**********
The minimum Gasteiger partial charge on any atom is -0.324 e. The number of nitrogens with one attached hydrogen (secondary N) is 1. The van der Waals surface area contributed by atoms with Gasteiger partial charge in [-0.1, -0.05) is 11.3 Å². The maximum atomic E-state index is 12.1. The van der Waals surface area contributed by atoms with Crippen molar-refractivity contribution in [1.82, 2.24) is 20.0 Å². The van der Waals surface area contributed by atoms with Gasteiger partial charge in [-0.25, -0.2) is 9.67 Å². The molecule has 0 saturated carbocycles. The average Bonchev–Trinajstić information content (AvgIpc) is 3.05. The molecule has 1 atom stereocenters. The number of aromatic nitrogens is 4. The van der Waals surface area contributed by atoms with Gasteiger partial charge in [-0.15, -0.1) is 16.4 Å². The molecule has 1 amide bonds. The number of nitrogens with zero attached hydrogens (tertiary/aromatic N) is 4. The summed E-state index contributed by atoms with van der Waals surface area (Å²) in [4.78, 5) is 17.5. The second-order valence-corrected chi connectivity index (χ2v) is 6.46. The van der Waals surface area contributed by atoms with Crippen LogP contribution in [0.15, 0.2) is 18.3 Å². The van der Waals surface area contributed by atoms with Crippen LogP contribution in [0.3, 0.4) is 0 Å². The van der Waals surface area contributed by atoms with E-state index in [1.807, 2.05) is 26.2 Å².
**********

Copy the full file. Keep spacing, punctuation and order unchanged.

The minimum Gasteiger partial charge on any atom is -0.324 e. The number of nitrogens with one attached hydrogen (secondary N) is 1. The van der Waals surface area contributed by atoms with Gasteiger partial charge in [-0.1, -0.05) is 11.3 Å². The maximum atomic E-state index is 12.1. The van der Waals surface area contributed by atoms with Crippen molar-refractivity contribution in [1.82, 2.24) is 20.0 Å². The van der Waals surface area contributed by atoms with Gasteiger partial charge in [-0.25, -0.2) is 9.67 Å². The molecule has 0 saturated carbocycles. The average Bonchev–Trinajstić information content (AvgIpc) is 3.05. The molecule has 1 atom stereocenters. The number of aromatic nitrogens is 4. The van der Waals surface area contributed by atoms with Gasteiger partial charge in [-0.15, -0.1) is 16.4 Å². The molecule has 1 amide bonds. The number of nitrogens with zero attached hydrogens (tertiary/aromatic N) is 4. The summed E-state index contributed by atoms with van der Waals surface area (Å²) in [4.78, 5) is 17.5. The second-order valence-corrected chi connectivity index (χ2v) is 6.46. The van der Waals surface area contributed by atoms with Crippen LogP contribution in [0.15, 0.2) is 18.3 Å². The van der Waals surface area contributed by atoms with Crippen LogP contribution in [0.3, 0.4) is 0 Å². The van der Waals surface area contributed by atoms with E-state index in [1.807, 2.05) is 26.2 Å².